• Use appropriate image file sizes. Large images slow down website load times. Instead of giving your users a bad experience (which results in poor long-term SEO results), resize your image files.

crowd of people

Pairing images with words

  • Add and optimize the image alt tag. Image alt tags help SEO. Search crawlers read and understand words despite not being able to see photos. Alt tags, also known as “alt descriptions” and “alt attributes,” help search crawlers process images without seeing them. It tells search engines what the image is about. Apart from helping with SEO, image alt tags also help your audience. Some users turned off their image displays, use a screen reader due to visual impairment, or have browsers that are unable to load images due to a weak Internet connection. Image alt tags tell the reader what the image is.
  • Include image structured data. Adding structured data to your pages help search engines display photos in better quality. Although Google doesn’t guarantee better rankings with structured data, it can flesh out your listings in the Image Search. For example, if your website has recipes and you add structured data to your photos, Google can add badges to your photos, showing crawlers that a certain photo belongs to a recipe.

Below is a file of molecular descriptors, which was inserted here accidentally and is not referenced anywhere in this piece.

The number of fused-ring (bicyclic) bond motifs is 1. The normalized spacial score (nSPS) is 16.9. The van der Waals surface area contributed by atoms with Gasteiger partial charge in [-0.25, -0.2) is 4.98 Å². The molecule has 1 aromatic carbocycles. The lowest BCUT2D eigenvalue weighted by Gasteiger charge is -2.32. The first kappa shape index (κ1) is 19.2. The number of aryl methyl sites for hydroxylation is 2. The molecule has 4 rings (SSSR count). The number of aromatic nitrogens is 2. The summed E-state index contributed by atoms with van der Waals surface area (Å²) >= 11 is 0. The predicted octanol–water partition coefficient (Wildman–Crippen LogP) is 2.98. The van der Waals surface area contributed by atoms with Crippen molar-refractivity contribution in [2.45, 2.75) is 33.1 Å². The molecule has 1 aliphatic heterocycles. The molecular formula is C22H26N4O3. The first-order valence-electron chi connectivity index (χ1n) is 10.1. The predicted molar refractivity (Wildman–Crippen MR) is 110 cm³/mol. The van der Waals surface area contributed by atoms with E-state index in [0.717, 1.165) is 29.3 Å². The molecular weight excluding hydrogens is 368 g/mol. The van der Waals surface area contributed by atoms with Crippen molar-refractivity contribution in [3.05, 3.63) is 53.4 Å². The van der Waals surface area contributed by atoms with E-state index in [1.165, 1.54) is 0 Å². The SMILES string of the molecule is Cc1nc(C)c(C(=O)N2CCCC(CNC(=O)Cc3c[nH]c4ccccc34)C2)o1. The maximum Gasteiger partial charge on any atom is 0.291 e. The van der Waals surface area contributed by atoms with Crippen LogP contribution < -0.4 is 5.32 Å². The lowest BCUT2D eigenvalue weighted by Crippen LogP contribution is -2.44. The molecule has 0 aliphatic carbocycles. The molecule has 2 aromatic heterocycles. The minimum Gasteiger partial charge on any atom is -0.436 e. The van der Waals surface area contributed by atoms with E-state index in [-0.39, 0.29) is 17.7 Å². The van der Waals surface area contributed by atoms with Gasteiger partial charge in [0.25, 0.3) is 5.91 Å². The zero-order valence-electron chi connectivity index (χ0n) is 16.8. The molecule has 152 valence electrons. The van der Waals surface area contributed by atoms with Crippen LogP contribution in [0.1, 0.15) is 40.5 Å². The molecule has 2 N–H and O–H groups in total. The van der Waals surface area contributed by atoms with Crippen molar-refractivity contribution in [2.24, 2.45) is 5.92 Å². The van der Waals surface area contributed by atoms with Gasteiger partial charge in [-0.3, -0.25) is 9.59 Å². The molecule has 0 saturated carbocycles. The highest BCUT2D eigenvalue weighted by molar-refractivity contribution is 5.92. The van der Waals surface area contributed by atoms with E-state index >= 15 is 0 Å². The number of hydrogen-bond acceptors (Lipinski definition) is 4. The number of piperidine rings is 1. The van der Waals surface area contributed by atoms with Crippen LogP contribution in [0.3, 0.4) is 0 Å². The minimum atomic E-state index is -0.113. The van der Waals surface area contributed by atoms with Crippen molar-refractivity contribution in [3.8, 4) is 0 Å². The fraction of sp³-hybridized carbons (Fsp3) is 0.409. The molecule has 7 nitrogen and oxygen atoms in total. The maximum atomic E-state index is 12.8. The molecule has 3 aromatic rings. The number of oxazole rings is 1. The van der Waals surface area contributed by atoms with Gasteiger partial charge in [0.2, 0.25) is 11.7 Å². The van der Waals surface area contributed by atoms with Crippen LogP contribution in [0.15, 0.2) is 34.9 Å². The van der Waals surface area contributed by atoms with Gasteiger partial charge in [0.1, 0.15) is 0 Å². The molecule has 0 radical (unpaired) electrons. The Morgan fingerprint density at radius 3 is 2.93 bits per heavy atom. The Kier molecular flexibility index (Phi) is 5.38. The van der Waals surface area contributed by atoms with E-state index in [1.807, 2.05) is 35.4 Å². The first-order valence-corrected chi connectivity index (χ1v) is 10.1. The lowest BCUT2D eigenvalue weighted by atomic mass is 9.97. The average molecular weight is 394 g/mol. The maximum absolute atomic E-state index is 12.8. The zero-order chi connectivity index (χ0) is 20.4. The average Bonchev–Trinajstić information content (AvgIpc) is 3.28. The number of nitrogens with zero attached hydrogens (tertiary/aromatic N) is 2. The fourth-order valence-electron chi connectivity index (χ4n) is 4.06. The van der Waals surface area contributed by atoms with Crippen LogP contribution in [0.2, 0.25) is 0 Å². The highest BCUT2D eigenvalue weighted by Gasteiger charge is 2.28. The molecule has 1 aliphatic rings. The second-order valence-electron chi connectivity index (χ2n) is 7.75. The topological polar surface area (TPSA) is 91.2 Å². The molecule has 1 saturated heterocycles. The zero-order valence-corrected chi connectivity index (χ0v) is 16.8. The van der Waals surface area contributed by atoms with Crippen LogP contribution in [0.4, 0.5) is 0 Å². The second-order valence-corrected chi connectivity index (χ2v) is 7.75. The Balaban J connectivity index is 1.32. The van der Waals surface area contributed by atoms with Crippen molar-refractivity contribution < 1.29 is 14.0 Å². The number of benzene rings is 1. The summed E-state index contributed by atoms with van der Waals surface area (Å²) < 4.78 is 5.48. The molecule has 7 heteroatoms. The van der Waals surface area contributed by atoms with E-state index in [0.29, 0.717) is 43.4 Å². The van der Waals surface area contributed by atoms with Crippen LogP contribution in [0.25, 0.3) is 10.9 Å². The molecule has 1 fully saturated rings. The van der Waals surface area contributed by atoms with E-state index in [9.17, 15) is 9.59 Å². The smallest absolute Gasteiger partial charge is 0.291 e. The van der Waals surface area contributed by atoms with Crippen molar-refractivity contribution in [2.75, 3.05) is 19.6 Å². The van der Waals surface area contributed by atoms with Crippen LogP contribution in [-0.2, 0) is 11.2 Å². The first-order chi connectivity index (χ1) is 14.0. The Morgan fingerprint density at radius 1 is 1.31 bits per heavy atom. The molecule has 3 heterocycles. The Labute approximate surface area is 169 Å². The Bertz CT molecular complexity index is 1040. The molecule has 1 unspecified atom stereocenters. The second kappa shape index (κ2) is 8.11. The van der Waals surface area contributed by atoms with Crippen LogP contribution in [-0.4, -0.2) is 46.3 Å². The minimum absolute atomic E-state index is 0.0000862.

• Add the target keyword to the image title and image file name. Create SEO-friendly images by adding the target keyword in the image title and image file name. The title is another tag that describes and identifies the image whereas the file name is another label or tag connected to the image. For the best image SEO practices, use the same target keyword for your image title and image alt tag.

man writing on paper

The bottom line

Optimizing your images for SEO is the best place to start when you want to improve your user experience and SERP rankings. Use these steps to get started. If you need further help, get in touch with an SEO expert.

About the author

Itamar Gero is the founder and CEO of, a white label SEO company and digital marketing solutions provider that empowers agencies—and their local business clientele—all over the world. When he isn’t working, he’s traveling the world, meditating, or dreaming (in code).

Itamar Gero